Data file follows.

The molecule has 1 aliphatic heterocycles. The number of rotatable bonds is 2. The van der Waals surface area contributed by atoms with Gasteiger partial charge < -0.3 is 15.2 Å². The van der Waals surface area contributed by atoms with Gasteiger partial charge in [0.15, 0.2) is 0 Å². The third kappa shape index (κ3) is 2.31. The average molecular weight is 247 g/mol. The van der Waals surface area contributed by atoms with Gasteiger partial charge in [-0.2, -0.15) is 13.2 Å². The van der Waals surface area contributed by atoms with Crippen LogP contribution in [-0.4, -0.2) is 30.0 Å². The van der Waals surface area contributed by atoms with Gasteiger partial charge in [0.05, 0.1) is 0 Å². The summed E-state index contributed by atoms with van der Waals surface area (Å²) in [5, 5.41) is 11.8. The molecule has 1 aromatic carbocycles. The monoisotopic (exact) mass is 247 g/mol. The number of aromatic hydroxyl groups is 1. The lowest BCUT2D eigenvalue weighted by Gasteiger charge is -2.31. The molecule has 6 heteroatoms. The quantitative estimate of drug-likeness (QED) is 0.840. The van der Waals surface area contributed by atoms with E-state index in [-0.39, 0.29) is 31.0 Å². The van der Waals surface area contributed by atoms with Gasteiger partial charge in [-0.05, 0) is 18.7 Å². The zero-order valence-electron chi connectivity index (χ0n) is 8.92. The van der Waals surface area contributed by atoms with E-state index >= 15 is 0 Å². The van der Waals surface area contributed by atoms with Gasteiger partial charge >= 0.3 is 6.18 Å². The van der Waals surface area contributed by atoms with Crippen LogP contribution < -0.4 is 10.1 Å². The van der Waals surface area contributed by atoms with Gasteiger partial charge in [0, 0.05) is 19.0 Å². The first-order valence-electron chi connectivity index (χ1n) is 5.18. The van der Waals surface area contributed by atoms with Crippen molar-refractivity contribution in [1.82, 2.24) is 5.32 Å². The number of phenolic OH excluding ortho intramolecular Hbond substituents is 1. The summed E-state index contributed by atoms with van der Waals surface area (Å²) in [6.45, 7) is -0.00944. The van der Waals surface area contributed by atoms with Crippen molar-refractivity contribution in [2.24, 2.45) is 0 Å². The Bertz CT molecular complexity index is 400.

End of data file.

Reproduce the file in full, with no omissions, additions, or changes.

The molecule has 1 aliphatic heterocycles. The number of rotatable bonds is 2. The van der Waals surface area contributed by atoms with Gasteiger partial charge < -0.3 is 15.2 Å². The van der Waals surface area contributed by atoms with Gasteiger partial charge in [0.15, 0.2) is 0 Å². The third kappa shape index (κ3) is 2.31. The average molecular weight is 247 g/mol. The van der Waals surface area contributed by atoms with Gasteiger partial charge in [-0.2, -0.15) is 13.2 Å². The van der Waals surface area contributed by atoms with Crippen LogP contribution in [-0.4, -0.2) is 30.0 Å². The van der Waals surface area contributed by atoms with Gasteiger partial charge in [0.05, 0.1) is 0 Å². The summed E-state index contributed by atoms with van der Waals surface area (Å²) in [5, 5.41) is 11.8. The molecule has 1 aromatic carbocycles. The monoisotopic (exact) mass is 247 g/mol. The number of aromatic hydroxyl groups is 1. The lowest BCUT2D eigenvalue weighted by Gasteiger charge is -2.31. The molecule has 6 heteroatoms. The quantitative estimate of drug-likeness (QED) is 0.840. The van der Waals surface area contributed by atoms with E-state index in [-0.39, 0.29) is 31.0 Å². The van der Waals surface area contributed by atoms with Gasteiger partial charge in [-0.05, 0) is 18.7 Å². The zero-order valence-electron chi connectivity index (χ0n) is 8.92. The van der Waals surface area contributed by atoms with E-state index >= 15 is 0 Å². The van der Waals surface area contributed by atoms with Gasteiger partial charge >= 0.3 is 6.18 Å². The van der Waals surface area contributed by atoms with Crippen LogP contribution < -0.4 is 10.1 Å². The van der Waals surface area contributed by atoms with Gasteiger partial charge in [0, 0.05) is 19.0 Å². The first-order valence-electron chi connectivity index (χ1n) is 5.18. The van der Waals surface area contributed by atoms with Crippen molar-refractivity contribution in [1.82, 2.24) is 5.32 Å². The number of phenolic OH excluding ortho intramolecular Hbond substituents is 1. The summed E-state index contributed by atoms with van der Waals surface area (Å²) in [6.45, 7) is -0.00944. The van der Waals surface area contributed by atoms with Crippen molar-refractivity contribution in [2.24, 2.45) is 0 Å². The Bertz CT molecular complexity index is 400.